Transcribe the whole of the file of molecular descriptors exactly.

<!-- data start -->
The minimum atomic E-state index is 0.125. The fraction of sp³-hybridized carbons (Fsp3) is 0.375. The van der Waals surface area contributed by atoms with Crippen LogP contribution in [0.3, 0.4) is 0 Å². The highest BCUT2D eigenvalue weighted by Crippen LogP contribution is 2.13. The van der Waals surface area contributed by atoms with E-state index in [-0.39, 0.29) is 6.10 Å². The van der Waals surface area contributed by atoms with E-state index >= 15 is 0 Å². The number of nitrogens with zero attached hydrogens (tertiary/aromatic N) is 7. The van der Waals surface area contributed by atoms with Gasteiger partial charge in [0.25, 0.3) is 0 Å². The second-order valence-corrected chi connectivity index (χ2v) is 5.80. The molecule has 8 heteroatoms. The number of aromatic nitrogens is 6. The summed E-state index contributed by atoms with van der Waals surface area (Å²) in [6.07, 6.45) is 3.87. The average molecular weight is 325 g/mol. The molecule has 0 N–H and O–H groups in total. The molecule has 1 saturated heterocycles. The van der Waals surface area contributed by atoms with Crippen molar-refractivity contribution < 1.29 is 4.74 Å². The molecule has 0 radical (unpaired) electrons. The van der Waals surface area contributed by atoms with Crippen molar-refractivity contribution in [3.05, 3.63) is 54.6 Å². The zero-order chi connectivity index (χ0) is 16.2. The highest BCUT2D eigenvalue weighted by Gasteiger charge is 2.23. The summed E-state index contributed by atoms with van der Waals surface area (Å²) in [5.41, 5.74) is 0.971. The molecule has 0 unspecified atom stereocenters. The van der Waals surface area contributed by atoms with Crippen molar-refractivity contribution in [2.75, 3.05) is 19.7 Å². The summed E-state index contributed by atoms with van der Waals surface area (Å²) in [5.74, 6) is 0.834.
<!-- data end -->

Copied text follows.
The minimum atomic E-state index is 0.125. The fraction of sp³-hybridized carbons (Fsp3) is 0.375. The van der Waals surface area contributed by atoms with Crippen LogP contribution in [0.3, 0.4) is 0 Å². The highest BCUT2D eigenvalue weighted by Crippen LogP contribution is 2.13. The van der Waals surface area contributed by atoms with E-state index in [-0.39, 0.29) is 6.10 Å². The van der Waals surface area contributed by atoms with E-state index >= 15 is 0 Å². The number of nitrogens with zero attached hydrogens (tertiary/aromatic N) is 7. The van der Waals surface area contributed by atoms with Gasteiger partial charge in [0.25, 0.3) is 0 Å². The second-order valence-corrected chi connectivity index (χ2v) is 5.80. The molecule has 8 heteroatoms. The number of aromatic nitrogens is 6. The summed E-state index contributed by atoms with van der Waals surface area (Å²) in [6.07, 6.45) is 3.87. The average molecular weight is 325 g/mol. The molecule has 0 N–H and O–H groups in total. The molecule has 1 saturated heterocycles. The van der Waals surface area contributed by atoms with Crippen molar-refractivity contribution < 1.29 is 4.74 Å². The molecule has 0 radical (unpaired) electrons. The van der Waals surface area contributed by atoms with Crippen molar-refractivity contribution in [3.05, 3.63) is 54.6 Å². The zero-order chi connectivity index (χ0) is 16.2. The highest BCUT2D eigenvalue weighted by Gasteiger charge is 2.23. The summed E-state index contributed by atoms with van der Waals surface area (Å²) in [5.41, 5.74) is 0.971. The molecule has 0 unspecified atom stereocenters. The van der Waals surface area contributed by atoms with Crippen molar-refractivity contribution in [2.75, 3.05) is 19.7 Å². The summed E-state index contributed by atoms with van der Waals surface area (Å²) in [5.74, 6) is 0.834.